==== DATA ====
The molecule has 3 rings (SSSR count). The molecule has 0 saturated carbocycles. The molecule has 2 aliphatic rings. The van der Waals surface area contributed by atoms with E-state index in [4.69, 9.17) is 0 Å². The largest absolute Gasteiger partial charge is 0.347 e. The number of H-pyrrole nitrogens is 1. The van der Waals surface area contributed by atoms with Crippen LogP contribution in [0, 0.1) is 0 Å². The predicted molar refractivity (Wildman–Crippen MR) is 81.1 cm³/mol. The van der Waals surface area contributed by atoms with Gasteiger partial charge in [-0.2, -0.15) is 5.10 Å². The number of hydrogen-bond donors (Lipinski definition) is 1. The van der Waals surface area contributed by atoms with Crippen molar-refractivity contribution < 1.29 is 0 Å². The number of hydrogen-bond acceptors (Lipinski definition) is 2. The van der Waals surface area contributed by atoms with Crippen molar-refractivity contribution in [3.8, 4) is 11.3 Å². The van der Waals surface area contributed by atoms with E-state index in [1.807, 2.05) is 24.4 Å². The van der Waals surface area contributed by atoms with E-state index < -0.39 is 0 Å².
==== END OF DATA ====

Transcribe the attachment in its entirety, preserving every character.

The molecule has 3 rings (SSSR count). The molecule has 0 saturated carbocycles. The molecule has 2 aliphatic rings. The van der Waals surface area contributed by atoms with E-state index in [4.69, 9.17) is 0 Å². The largest absolute Gasteiger partial charge is 0.347 e. The number of H-pyrrole nitrogens is 1. The van der Waals surface area contributed by atoms with Crippen LogP contribution in [0, 0.1) is 0 Å². The predicted molar refractivity (Wildman–Crippen MR) is 81.1 cm³/mol. The van der Waals surface area contributed by atoms with Gasteiger partial charge in [-0.2, -0.15) is 5.10 Å². The number of hydrogen-bond donors (Lipinski definition) is 1. The van der Waals surface area contributed by atoms with Crippen molar-refractivity contribution < 1.29 is 0 Å². The number of hydrogen-bond acceptors (Lipinski definition) is 2. The van der Waals surface area contributed by atoms with Crippen molar-refractivity contribution in [3.8, 4) is 11.3 Å². The van der Waals surface area contributed by atoms with E-state index in [1.807, 2.05) is 24.4 Å². The van der Waals surface area contributed by atoms with E-state index < -0.39 is 0 Å².